4.24.2005

Heartbreak Ridge

Now that the ski lifts are all silenced until next season, well except for Loveland and Arapahoe Basin anyway, its time to get in shape for climbing season. I decided that it is time to start doing some training hikes on some easily accessible peaks and trails in the area. I had a few ideas for this weekend but decided up heading over near Breckenridge to climb Bald Mountain. Anyone who has been to the town or the ski area has seen it; it rises above town to the southeast and is clearly visible from the main parking lots and the ski runs. The access is easy, its trailhead is located in a residential neighborhood and the first 3/4 of a mile or so is popular with dog walkers in the morning, at least it was on Saturday. After that point is an old mill building where most people turn around, as evident by the tracks in the snow fizzling out there. Beyond that point a slope rises up to some radio towers above 12,000 feet. There is an access road that criss-crosses up the slope to them, but at this time of the year the slope was covered in snow and I opted for the direct approach. Near the top is an old mine that is in very good shape, almost looked like it could still be active. There is a large structure on the slopes in front of it that at one time had tracks on it for the mine cars coming out of the tunnel. At the end there were two ore chutes on either side that dropped down to a tram line below. From here the ore would have traveled along the tramway to the mill below. Even the old tram line was still in tact, hanging from several towers, also in perfect shape and wrapped around the old flywheel. This part of the hike is easily accessed in the summer, seeing as there is an access road all the way to the radio towers. If you want a see a piece of old Colorado mining heritage, this would be a great place to go. The views of the ski mountain across the valley from the mine remind you of the old economy of mining, and the new one of ski tourism, that keep Breckenridge thriving.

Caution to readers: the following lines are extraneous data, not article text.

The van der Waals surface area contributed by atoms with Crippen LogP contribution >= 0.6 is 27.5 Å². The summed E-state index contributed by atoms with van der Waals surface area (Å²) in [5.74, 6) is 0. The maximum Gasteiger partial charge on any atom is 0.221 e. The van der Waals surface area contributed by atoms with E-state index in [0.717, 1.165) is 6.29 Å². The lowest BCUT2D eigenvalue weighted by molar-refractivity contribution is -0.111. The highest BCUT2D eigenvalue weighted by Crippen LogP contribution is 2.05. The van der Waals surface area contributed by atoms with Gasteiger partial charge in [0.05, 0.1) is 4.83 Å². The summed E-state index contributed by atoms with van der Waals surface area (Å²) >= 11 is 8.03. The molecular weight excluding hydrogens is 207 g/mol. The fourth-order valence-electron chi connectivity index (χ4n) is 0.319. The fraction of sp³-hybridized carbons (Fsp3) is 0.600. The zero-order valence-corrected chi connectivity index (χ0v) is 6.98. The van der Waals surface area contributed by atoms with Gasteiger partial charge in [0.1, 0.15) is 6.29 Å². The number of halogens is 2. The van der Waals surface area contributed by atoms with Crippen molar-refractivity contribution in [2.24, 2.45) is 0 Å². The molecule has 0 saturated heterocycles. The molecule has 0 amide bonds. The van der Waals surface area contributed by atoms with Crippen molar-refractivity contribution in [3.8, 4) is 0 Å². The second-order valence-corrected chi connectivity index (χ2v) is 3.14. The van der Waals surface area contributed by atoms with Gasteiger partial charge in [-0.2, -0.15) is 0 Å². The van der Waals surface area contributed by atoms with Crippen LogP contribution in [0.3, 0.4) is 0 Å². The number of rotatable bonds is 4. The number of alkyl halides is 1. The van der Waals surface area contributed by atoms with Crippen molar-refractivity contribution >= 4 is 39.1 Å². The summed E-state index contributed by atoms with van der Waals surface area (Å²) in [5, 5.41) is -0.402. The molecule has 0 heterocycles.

The radio towers are the start of the next phase of the hike, the ridge to the summit. The ridge was a little over a mile, and gained an additional maybe 1500 feet or so of elevation. Some sections still had snow, others had been wind blown clear to the rocks. The ridge was fairly windy, and periodically I would travel along the leeward side to get out of the wind. The ridge was basically enjoyable to hike along, generally flat with a few steeper sections of rock that were like short staircases to make it a little more interesting. The only problem was the large number of false summits along the way that led me to nickname it “heartbreak ridge”. For those not familiar with the term, a false summit is basically a high point along a ridge, that when approached appears to be the summit. When you get to the top, however, you realize there is another higher point in the distance. On this ridge, you can see the true summit from the radio towers, but once you get on the ridge you keep being misled by the series of false summits now blocking your view to the summit. Finally the true summit came into view, and to the south of it are two more false summits, one of which is marked on the topo map as only being 5 feet shorter than the true summit. From a distance it appears taller, and I had to check the map to make sure I was actually finally on the real summit! Bald Mountain tops out at an elevation of 13,684’ at a distance approximately 2 3/4 miles away from the trailhead. This is enough to make it the 156th tallest peak in the state, a “bicentennial” summit, and was my 25th ranked summit over 13,000 feet. I was not the only person who thought a warm spring day was a good day to climb, there was a couple I passed on the slopes to the radio towers, and three guys with skis and snowboards who were going to ski the opposite face I had met in the parking area. On my way back down I ran across all of them again and wished them luck on their own summit bids. Although it was 60 in the valley at mid day, the summit and the ridge leading to it were much cooler, and very windy. It felt like winter on the summit, but the blue skies and the great views of the surrounding peaks across valley made it well worth it.